Another important factor about today’s contracts is that they often solely exist in digital form. For the first time in history, companies can use software to automatically collect and analyze contract data and put performance, obligations and terms, milestones, and timelines under the digital microscope.

Text-only paper contracts are also transitioning into visually supplemented digital assets. Many contracts now also include comics, illustrations, symbols, animated characters, and other visual cues that help consumers, employees, and business partners better understand legal terms and concepts.

Enhanced forms of communication help serve as digital handshakes. With these new tools, companies can build more transparent business relationships with consumers and employees. Individuals can better understand their rights and responsibilities, and fewer disputes can arise.

Handling contract review, inquiries, and disputes consume much of a legal department’s time. A compelling economic argument exists for speeding the transition from text-only agreements to more inclusive, image-based legal contracts.

Multisensory Media Will Lead to Multisensory Contracts

At the same time, virtual reality, augmented reality, and other multisensory technologies enable us to simulate real-life activities in the digital landscape.

Consider sound-producing imagery such as The Sound of Taste, an interactive poster that plays the chords of a piano as people run their fingers over its design. Sublimotion uses immersive technology such as dynamic lighting and projection mapping to transport diners to various locations around the world to enhance the dining experience.

Combining the technology we now have with what’s possible in the near future, it’s not too difficult to imagine digital contracts that speak to us in our original voices, or to envision visual projections that clarify the parties’ expectations during negotiations.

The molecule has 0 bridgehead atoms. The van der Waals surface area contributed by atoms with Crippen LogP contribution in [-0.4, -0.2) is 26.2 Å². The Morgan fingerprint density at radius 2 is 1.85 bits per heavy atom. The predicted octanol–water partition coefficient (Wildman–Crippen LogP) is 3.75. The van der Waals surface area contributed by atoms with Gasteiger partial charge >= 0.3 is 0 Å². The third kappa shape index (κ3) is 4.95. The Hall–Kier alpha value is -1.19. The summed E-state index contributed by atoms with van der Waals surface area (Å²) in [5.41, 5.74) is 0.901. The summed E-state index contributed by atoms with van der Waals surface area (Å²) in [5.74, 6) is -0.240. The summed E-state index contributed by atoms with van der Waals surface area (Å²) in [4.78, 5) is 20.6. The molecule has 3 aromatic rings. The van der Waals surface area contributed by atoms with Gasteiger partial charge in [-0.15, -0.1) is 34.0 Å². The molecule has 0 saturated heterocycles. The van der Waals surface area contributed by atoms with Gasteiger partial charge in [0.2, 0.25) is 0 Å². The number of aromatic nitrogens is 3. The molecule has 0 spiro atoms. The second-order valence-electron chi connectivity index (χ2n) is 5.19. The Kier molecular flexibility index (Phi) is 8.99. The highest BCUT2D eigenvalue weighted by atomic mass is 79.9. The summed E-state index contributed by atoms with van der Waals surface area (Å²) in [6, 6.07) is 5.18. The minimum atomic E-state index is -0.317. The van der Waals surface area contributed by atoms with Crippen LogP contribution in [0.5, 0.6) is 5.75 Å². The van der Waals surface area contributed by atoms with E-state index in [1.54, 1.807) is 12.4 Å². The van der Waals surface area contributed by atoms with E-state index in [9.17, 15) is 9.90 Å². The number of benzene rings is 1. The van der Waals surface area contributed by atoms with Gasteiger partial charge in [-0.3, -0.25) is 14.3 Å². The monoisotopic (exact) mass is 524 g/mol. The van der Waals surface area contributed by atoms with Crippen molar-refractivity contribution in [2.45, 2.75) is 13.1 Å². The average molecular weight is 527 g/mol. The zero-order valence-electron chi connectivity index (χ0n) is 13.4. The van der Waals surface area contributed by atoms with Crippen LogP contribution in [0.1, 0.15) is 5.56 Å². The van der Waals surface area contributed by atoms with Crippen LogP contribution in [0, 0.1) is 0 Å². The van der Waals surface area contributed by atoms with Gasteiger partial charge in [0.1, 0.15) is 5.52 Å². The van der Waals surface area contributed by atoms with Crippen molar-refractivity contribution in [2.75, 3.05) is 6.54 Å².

Overcoming Limitations of Non-Written Contracts

One of the many benefits of the trend toward audio-visual communication is the ability to overcome limitations of non-written contracts. Handshake agreements are a time-tested tradition for trusted parties to close deals quickly. They often enable business leaders to agree on more mutually beneficial terms than their respective lawyers might accomplish during extensive redline negotiations.

Lawyers who embrace working with new communication technologies will be ready for the return of handshake agreements and prepared to proactively enable business teams to thrive amid modern complexities.

If you’re ready to start prioritizing opportunities for business simplification, I am, too. Shall we shake on it?

This column does not necessarily reflect the opinion of The Bureau of National Affairs, Inc. or its owners.

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Olga V. Mack is the CEO of Parley Pro, a next-generation contract management company that has pioneered online negotiation technology. She focuses on improving and shaping the future of law, having led for decades as a general counsel, operations professional, startup adviser, public speaker, adjunct professor, and entrepreneur.